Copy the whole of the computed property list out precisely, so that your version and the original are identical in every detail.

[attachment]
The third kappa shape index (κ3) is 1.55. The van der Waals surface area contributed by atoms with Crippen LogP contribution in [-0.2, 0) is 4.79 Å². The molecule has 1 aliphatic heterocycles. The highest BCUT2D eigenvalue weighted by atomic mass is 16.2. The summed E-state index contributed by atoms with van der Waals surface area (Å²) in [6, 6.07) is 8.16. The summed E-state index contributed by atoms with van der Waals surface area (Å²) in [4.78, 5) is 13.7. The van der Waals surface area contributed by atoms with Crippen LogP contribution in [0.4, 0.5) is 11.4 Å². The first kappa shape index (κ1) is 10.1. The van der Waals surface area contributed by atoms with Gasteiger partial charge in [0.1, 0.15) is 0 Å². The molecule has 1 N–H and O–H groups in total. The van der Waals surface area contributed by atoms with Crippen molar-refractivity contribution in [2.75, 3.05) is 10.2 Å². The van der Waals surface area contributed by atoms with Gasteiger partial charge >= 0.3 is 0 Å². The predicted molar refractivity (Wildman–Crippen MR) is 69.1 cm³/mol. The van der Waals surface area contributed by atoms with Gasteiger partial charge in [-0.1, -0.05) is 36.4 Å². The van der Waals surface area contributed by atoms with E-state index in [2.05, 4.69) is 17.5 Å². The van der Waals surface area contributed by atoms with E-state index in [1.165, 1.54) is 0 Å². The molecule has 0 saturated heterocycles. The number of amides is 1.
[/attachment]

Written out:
The third kappa shape index (κ3) is 1.55. The van der Waals surface area contributed by atoms with Crippen LogP contribution in [-0.2, 0) is 4.79 Å². The molecule has 1 aliphatic heterocycles. The highest BCUT2D eigenvalue weighted by atomic mass is 16.2. The summed E-state index contributed by atoms with van der Waals surface area (Å²) in [6, 6.07) is 8.16. The summed E-state index contributed by atoms with van der Waals surface area (Å²) in [4.78, 5) is 13.7. The van der Waals surface area contributed by atoms with Crippen LogP contribution in [0.4, 0.5) is 11.4 Å². The first kappa shape index (κ1) is 10.1. The van der Waals surface area contributed by atoms with Gasteiger partial charge in [0.1, 0.15) is 0 Å². The molecule has 1 N–H and O–H groups in total. The van der Waals surface area contributed by atoms with Crippen molar-refractivity contribution in [2.75, 3.05) is 10.2 Å². The van der Waals surface area contributed by atoms with Gasteiger partial charge >= 0.3 is 0 Å². The predicted molar refractivity (Wildman–Crippen MR) is 69.1 cm³/mol. The van der Waals surface area contributed by atoms with Gasteiger partial charge in [-0.1, -0.05) is 36.4 Å². The van der Waals surface area contributed by atoms with E-state index in [2.05, 4.69) is 17.5 Å². The van der Waals surface area contributed by atoms with E-state index in [1.165, 1.54) is 0 Å². The molecule has 0 saturated heterocycles. The number of amides is 1.